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Research Team Sparks Community Conversations About Climate Change

Four researchers wearing business casual clothes pose for the camera on a bright blue sofa.
On a sunny afternoon last fall, researchers from the University of Pittsburgh and educators from the Carnegie Museum of Natural History met with visitors of all ages at an open-house festival hosted at the Allegheny County Sanitary Authority.

The researchers and educators set up an “extreme weather kit” at one of the activity tables with a cityscape of Legos atop a slope leading to a mock river. 

“Look, mom! Legos!” said a little boy, immediately drawn to the table.

Mary Ann Steiner (EDUC ’16G), a research associate at the University of Pittsburgh Center for Learning in Out-of-School Environments (UPCLOSE), handed the boy a tiny watering can. He poured it over the Lego skyline. As water rushed down, little yellow and brown foam circles fell into the river, simulating runoff during heavy storms.

Steiner then motioned to different colored and shaped sponges sitting nearby—examples of rain barrels, permeable pavement and green roofs, which can help absorb water during intense rain events. The child and mother placed these sponges near the mock river and dumped water on the model city again. This time the green infrastructure soaked up the water, and the river was saved from sewage.

This simple Lego activity was meant to spark a conversation about climate change. Kevin Crowley, associate dean of the School of Education and co-director of UPCLOSE, said that moment encapsulates the power of informal learning.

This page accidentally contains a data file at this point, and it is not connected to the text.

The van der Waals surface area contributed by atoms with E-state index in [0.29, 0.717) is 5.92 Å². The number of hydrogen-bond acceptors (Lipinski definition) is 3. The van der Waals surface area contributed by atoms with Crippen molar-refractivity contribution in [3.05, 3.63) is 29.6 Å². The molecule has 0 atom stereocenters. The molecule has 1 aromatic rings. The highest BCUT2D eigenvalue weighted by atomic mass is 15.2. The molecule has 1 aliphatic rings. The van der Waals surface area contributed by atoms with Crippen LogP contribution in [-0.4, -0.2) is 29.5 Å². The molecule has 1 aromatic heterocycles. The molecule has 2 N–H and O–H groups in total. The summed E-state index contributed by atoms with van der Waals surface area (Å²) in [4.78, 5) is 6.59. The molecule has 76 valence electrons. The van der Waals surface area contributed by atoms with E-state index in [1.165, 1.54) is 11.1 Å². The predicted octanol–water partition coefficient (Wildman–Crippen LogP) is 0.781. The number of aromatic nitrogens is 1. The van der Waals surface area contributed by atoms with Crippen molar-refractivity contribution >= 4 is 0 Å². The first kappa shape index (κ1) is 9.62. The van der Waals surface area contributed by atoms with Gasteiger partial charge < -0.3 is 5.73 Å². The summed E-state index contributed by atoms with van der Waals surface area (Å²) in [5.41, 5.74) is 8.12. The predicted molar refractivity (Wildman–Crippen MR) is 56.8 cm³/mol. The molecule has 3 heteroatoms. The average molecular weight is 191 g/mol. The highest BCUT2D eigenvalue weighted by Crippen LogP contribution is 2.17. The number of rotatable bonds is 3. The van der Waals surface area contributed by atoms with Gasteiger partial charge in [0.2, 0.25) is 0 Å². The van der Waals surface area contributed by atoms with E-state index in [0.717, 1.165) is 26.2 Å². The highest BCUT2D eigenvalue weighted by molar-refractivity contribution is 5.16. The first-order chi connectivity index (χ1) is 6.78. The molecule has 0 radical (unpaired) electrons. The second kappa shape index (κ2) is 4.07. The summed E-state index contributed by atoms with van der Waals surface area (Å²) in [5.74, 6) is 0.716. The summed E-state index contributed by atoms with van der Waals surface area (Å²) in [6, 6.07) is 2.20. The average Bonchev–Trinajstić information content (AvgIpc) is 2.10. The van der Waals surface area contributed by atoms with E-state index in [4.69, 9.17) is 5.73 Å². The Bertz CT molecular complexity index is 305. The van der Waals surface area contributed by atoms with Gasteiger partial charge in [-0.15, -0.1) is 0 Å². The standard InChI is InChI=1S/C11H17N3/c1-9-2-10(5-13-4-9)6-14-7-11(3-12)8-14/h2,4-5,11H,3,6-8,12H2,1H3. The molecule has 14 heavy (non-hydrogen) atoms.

“The experience got them talking about climate change and what they can do differently in their home,” said Steiner. “We are interested in creating moments where people bump into science as they go about their lives. We want engagements and conversations about science to pop up as people go to festivals, museums and community events,” he said.  

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Those conversations are timelier than ever. According to a September 2019 study about Americans’ climate change beliefs, 60% of people in Allegheny County rarely or never discuss global warming. 

“People are noticing things in regard to climate change—they’re seeing things, experiencing it. But there’s a pressure, because of the polarization,” said Crowley. “There can be a social risk to talking about climate change in communities, and people feel that way in Pittsburgh.”

Sean Barill, a third-year anthropology major at Pitt, started working with the UPCLOSE team because he found their approach inspiring. 

“Instead of educating from the top down, like a professor giving a lecture to a class of students, this approach is really about learning from one another. There’s a direct line of communication between all parties involved,” said Barill. “This is a better approach to dealing with this issue of scale.” 

Keeping people engaged with their families and communities about issues that they can relate to is key, according to Karen Knutson, associate director of UPCLOSE.

“When you’re in your school-age years, it’s just a small portion of your life. Then when you’re out of school, it’s harder to figure out where you get new knowledge from and what to do with it,” said Knutson. “And so when you’re going to one of these activities with your family, with your friends, you go because you choose to do it or you’re being motivated to do it. It’s a pretty novel approach.”  

Rethinking the role of museums

With its partners, UPCLOSE just wrapped up a six-year project called Climate and Urban Systems Partnership (CUSP), a $5.9 million National Science Foundation grant co-led by Crowley and four major science museums in four cities, including Pittsburgh’s Carnegie Museum of Natural History.